Anti You - Two-Bit Schemes and Cold War Dreams
Record Label: Six Weeks Records
Release Date: February 15, 2011
A working definition of a hardcore punk song, as represented by Anti You’s Two-Bit Schemes and Cold War Dreams: tatters of guitar phraseology repeated many times over (to ingrain them in one’s brain) coupled with a frantic rhythm section marching ceaselessly forward, flashy rolls every now and then, and catchy (or at least easy to mimic) vocals — all lasting approximately a minute.
Anti You, the four-man outfit hailing from Rome, Italy, has delivered a generous, 28-track helping of quality hardcore. It's a satisfying collection that feels unique without straying too far from the formula that has worked perfectly well for nearly thirty years. Anti You plays hard, fast, brutal and makes no apologies about it.
The rough, ragged feel of Two-Bit Schemes… intentionally lacks polish. With a certain level of distorted guitar, breakneck pace and sardonic lyrics exploring the various political and social ills of our age, it resembles hardcore in its earliest stages in the 80s.
There were multiple points during this album where I felt I could have been listening to Minor Threat. It's something in the unrelenting drumbeat, spiky guitars, nature of singer Andrea's voice and intelligent, somewhat didactic, lyrics.
Hypocrisy, war, unreliability, the dangers of conformity — all are themes explored in the course of Two-Bit Schemes... The lyrics are spit out in furious hyperbole as quickly as possible with more than enough clean vocal hooks mixed in. Gang vocals and shouting render many of the songs readily singalong-able after just a few listens.
The album artwork — splashes of red, black and white ink and paint depicting burning crosses, various skulls, missiles, etc. — is fairly representative of this brand of homemade hardcore; it's a portion of the “punkier-than-thou” attitude that occasionally reveals itself in the lyrics.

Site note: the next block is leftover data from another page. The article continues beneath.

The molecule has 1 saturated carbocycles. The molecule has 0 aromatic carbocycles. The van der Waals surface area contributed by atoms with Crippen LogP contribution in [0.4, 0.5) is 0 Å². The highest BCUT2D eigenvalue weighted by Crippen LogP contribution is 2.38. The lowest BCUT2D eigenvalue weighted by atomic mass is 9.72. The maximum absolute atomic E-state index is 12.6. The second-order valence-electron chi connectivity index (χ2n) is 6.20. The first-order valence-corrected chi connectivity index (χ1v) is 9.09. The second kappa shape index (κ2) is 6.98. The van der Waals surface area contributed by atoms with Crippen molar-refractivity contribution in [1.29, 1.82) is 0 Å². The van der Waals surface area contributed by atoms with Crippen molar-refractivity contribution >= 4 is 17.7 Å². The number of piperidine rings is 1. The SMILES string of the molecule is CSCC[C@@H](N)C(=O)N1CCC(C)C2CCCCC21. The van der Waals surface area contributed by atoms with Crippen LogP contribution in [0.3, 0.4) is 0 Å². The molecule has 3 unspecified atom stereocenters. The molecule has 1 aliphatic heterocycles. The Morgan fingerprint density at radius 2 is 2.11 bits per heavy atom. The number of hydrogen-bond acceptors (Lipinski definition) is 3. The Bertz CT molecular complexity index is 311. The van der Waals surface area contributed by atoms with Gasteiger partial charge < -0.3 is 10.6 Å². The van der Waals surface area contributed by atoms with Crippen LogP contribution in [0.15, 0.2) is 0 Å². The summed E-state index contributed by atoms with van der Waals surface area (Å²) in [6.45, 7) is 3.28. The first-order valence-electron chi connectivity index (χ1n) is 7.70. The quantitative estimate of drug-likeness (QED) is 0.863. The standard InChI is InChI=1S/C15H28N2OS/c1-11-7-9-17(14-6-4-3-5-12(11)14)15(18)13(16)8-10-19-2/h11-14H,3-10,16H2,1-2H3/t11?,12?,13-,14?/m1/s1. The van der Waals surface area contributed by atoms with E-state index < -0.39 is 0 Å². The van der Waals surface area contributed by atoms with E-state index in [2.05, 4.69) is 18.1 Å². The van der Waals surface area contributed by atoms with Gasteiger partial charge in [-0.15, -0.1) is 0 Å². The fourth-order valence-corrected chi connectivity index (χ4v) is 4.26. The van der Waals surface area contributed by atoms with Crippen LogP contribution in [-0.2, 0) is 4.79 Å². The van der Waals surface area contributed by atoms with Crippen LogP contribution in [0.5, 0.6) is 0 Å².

Highlight “Punks Quit” (which features one of the album’s several effective uses of “wa-ohh” backing vocals, a rousing boost to any song) uses an unsettling foundation of noise and distortion — an atmosphere created, incredibly, in about 10 seconds — to rail against the failures of the last generation of punks. “They turn away, go their way, don’t even say goodbye/Forget the scene and all the shit they talked about/Anarchy, insurrection, we won’t surrender at any cost…” Andrea sings.
“No One Like Me,” which closes the album properly after sixteen tracks in roughly as many minutes, actually has some dramatic build-up before it devolves into a typical hardcore pound. The breakdown at the end of the song carries a few strands of seemingly wayward melodies lacking in the rest of the album.
After this, we are swept into the two previously vinyl-only EPs that bulk up the disc: Johnny Baghdad (recorded in 2008) and Pig City Life (from ’07). They actually kick up the tempo even further and blend seamlessly with the remainder of the album. The disc ends with two covers — one of Discharge’s “Hear Nothing See Nothing Say Nothing” and the Descendents’ “I’m Not A Loser” — the latter of which is harshly interpreted and effective, although lyrically it brings the political and social bite of the preceding album down to a decidedly adolescent level.
Two-Bit Schemes… arrives at roughly the same time as First Four EPs by OFF!, the recently-formed group of veteran punk rockers. It's an album that also borrowed heavily from 80s hardcore, including in its personnel Keith Morris as the frontman (our pals over at dyingscene.com have courteously posted my breathlessly ecstatic review, written in a hardcore haze, here). While both albums exist in essentially the same spirit, the songs on Two-Bit Schemes… are not as immediately distinguishable from one another like on First Four EPs. They tend to bleed together a few at a time without unique dynamics to tell the songs apart.
With such a brief running time (about 27 minutes) the disc is gone before you know it. But that’s just the nature of the beast called hardcore punk. And so what if Two-Bit Schemes and Cold War Dreams doesn’t stray far from the righteous path of hardcore? This album, as confrontational and abrasive as they come, does more than its fair share to enthusiastically exemplify the genre.